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Drought Reform Measures - WA Pilot

Estimates & Committees
Rachel Siewert 23 May 2011


Senator SIEWERT:  I want to ask about the reform process and the extra money you have been given. As I understand it, you have got $5.8 million for implementing the reform process. You are going to undertake a number of initiatives. Can you explain what the process is from here and how the resources are being allocated.
It is a bit hard to work out from your budget, but I think you have $5.8 million for this year and an increase for the following years as well to keep implementing; is that correct?

Dr Bennet-Jenkins:  That is correct. The reform appropriation money runs over a number of years. It is really to assist the APVMA in implementing those reforms. Parts of those reforms are to develop a risk framework, so that is quite a lot of technical work in terms of writing a lot of manuals and developing these risk frameworks. There is the establishment of an electronic document management system, so there is a lot of IT work associated with it. Really it is also about assisting DAFF in the policy development, operationalising the policy once it has been agreed and making sure that all our processes can adopt the new business processes as well as the more efficient electronic management of our registration and review processes.
Senator SIEWERT:  What is the time frame for implementing the risk framework process for the review and the development of that?
Dr Bennet-Jenkins:  The risk framework is going to be quite a big project. It has already been running for quite some time in terms of—
Senator SIEWERT:  The actual review process has been under way for a while, hasn't it?
Dr Bennet-Jenkins:  Yes, that is right. We are slowly building on that and developing documents, but it is anticipated that to get all the risk manuals and risk framework put in place will take at least 18 months to two years because there is an enormous amount of work to be done. I will give you an example of the type of information that will need to be developed. The department of environment developed a very detailed risk assessment manual, which is available on their website, and it describes very clearly how they do their risk assessments. As part of this risk framework we are developing we are going to have to do manuals for public health, residues, how we assess chemistry, how we assess efficacy, how we assess crop safety and how we assess animal safety. There is a lot of work to be done. We will keep building on the work we are doing. The different volumes will be out for public consultation as we develop them. We hope that in the next two years we will have a complete risk framework there.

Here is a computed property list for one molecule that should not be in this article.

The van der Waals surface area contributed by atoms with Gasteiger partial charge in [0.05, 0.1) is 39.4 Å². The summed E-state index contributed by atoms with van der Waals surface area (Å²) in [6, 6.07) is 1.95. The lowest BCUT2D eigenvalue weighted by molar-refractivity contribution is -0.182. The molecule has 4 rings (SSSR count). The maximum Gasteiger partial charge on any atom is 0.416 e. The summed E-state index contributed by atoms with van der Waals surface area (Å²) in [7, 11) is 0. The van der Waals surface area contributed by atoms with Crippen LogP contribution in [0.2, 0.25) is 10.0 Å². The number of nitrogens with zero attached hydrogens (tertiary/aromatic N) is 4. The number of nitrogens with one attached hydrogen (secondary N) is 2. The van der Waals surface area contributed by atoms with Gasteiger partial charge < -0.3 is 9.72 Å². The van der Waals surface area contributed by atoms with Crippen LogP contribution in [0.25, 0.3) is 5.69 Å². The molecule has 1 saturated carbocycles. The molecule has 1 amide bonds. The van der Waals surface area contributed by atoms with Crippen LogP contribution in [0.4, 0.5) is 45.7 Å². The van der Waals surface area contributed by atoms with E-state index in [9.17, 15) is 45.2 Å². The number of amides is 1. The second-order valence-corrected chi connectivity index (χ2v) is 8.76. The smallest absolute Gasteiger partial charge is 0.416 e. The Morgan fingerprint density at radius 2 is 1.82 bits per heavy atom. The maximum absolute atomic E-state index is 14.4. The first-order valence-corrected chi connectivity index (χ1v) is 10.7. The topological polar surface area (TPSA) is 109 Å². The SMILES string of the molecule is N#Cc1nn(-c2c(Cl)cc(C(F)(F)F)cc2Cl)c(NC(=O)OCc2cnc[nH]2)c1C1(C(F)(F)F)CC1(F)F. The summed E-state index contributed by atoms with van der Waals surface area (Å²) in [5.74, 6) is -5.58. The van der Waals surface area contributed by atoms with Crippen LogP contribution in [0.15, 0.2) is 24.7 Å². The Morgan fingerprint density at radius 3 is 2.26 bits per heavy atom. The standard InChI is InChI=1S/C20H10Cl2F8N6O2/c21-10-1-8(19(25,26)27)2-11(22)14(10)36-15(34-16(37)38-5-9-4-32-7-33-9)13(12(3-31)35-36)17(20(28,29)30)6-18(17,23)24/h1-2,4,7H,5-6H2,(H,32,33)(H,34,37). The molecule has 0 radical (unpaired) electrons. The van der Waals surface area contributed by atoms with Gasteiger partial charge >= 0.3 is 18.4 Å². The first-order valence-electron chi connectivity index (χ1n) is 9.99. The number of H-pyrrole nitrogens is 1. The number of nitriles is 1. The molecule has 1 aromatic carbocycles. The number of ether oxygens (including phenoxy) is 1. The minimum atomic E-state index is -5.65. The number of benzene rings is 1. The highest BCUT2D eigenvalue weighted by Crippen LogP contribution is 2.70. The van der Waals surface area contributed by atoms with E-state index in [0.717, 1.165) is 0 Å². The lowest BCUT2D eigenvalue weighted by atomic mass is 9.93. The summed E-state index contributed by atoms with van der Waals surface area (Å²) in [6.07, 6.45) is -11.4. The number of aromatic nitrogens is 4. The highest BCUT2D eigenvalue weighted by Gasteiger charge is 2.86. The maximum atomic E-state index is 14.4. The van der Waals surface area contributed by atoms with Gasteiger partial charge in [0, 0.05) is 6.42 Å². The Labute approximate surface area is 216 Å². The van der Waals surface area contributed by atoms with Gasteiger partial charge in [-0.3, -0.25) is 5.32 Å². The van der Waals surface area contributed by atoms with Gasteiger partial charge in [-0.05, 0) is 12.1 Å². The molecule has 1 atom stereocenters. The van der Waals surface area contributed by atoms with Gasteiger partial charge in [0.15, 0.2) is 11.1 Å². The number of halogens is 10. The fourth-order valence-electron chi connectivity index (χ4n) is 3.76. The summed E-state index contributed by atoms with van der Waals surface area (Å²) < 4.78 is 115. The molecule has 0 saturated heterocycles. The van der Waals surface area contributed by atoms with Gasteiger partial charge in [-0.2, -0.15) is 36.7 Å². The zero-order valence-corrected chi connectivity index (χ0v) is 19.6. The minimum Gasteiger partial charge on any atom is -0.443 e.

Senator SIEWERT:  In terms of the review arrangements, there is legislation attached to the reregistration process.
Dr Bennet-Jenkins:  Indeed there will be, yes.
Senator SIEWERT:  And what is the timing for that?
Dr Bennet-Jenkins:  I might have to defer to the department, who are responsible for the policy and legislation development.
Mr Williamson:  In terms of the reregistration scheme that the government announced as part of its election commitments, the policy for that is still under development. The minister has made a broad announcement that there will be a reregistration system, but at this stage the policy for that is still under development.
Senator SIEWERT:  But it is part of the initiative that was announced as part of the budget as part of this process?
Mr Williamson:  That is correct.
Senator SIEWERT:  Did you say that you have not got a time line for it yet?
Mr Williamson:  That is still under consideration.
Senator SIEWERT:  And that will involve the reregistration of all chemicals?
Mr Williamson:  That is the intention, yes.
Senator SIEWERT:  So we are talking about a number of years process here, are we not?